Students have occupied the University of Manchester as a protest against the treatment of students and staff since the beginning of the academic year.
This action is viewed as a last resort by the occupiers, after months of protests of various kinds.
The occupiers have written an open letter to Nancy Rothwell, which details the reasons behind this second occupation, in addition to the demands of the occupation.
A coalition of groups are involved: Rent Strike, the Nancy Out! campaign, Cops off Campus and Student Staff Solidarity UoM.
Students have announced that they will occupy the Samuel Alexander building on the main campus until demands are met.
They will not block students from accessing study spaces in the building in any way, and will remain quiet and respectful to students wishing to study inside the building.
The demands of the occupation are:
- A rent rebate of 30% for Semester 2 for all students living in University of Manchester halls, in line with last Semester’s rebate
- Democratise Manchester: introduce elections for Vice Chancellors and other leadership positions, increase student representation in university structures, and diversify the Board of Governors in line with the Nancy Out! campaign’s structural change proposal.
- A cash rebate of £1500 for all University of Manchester students, to be extracted from the University’s £200million savings fund.
- Put an end to police patrols of the Fallowfield accommodation campus with immediate effect.
- No compulsory redundancies for staff in the library whose jobs are currently in scope.
- No punishment for occupiers and continued guarantee of no punishment for rent strikers.
A University of Manchester spokesperson said: “A small number of students are currently occupying an area in one of our buildings without permission. Staff are on site to ensure safety and welfare. We would ask that the students leave. We understand that some of our students have concerns and we are continuing to work closely with their elected representatives.”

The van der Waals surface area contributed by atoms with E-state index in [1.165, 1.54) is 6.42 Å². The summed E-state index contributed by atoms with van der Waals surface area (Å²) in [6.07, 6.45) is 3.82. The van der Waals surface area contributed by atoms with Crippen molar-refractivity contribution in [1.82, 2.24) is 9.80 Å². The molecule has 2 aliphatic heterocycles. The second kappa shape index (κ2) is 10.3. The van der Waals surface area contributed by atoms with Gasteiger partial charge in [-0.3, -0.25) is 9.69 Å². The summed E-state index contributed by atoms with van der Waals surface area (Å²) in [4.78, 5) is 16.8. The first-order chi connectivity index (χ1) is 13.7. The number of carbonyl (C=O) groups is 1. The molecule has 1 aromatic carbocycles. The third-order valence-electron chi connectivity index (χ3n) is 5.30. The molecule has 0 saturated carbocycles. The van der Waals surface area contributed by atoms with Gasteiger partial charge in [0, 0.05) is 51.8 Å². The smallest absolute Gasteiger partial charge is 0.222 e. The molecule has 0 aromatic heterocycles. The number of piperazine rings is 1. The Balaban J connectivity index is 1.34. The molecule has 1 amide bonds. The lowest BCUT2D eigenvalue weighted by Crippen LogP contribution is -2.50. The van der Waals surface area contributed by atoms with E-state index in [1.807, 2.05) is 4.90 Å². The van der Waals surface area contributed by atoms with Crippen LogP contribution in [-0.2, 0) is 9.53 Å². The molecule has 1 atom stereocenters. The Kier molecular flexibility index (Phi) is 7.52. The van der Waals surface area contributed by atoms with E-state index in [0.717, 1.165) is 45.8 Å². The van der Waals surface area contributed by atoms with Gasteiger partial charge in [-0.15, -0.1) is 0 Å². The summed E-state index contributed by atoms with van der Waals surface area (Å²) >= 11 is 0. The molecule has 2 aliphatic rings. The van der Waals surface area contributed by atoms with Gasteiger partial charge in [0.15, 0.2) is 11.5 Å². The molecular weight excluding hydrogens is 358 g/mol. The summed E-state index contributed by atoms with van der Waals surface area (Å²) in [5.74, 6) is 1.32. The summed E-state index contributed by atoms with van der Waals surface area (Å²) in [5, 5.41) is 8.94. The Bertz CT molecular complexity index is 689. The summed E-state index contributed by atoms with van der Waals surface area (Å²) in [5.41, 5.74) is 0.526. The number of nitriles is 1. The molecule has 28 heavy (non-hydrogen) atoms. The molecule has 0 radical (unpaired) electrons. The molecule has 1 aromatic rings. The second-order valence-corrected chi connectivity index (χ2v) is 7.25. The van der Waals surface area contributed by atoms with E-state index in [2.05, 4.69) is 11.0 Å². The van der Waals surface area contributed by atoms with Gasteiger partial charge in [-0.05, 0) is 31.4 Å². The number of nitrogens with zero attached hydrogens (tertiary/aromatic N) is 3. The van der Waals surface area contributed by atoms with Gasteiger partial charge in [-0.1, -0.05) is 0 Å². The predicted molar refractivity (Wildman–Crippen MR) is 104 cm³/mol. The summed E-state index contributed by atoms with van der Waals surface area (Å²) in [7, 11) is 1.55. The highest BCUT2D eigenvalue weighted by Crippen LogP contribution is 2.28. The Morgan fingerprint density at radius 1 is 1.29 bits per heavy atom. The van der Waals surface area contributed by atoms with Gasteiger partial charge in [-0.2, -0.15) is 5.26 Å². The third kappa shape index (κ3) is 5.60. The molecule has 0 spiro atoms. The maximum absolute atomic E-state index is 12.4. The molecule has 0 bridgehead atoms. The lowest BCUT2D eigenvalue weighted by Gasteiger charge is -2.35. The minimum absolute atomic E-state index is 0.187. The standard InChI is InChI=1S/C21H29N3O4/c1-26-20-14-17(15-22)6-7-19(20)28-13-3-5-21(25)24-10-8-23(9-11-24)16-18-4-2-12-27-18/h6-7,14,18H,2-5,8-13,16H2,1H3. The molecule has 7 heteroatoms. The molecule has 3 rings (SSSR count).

Although the University declined to comment on the specific demands of the occupation, a representative drew attention to a fact sheet released in March, in which the University highlighted some of the ways that they have endeavoured to support students during the pandemic, ranging from investment in IT and library resources to the Assessment Pledge.
Some of the more notable figure on this brief include a £600k contribution which has been added to the Living Cost Support Fund (LCSF) “to help those left struggling during the COVID-19 crisis.” So far 388 students have been provided with financial support from this fund, with awards paid out totalling over £283,000.
The University also highlighted an additional £450k, on top of the £3.8million budget, which was reportedly invested into mental health and wellbeing staff positions this year, alongside “£101K in innovations such as the SafeZone app and a new 24/7 mental health helpline.”
According to this document, “Students living in University accommodation who have not returned to their accommodation since the national lockdown announcement on 5 January are not being charged until the end of the current restrictions, or the date that they return to their accommodation in Manchester.” Students are also able to break their halls accommodation contracts at any time during this academic year “without financial penalty”.
However, the current occupation appears to indicate that, despite these provisions, some students remain deeply dissatisfied with their experiences at the University this academic year.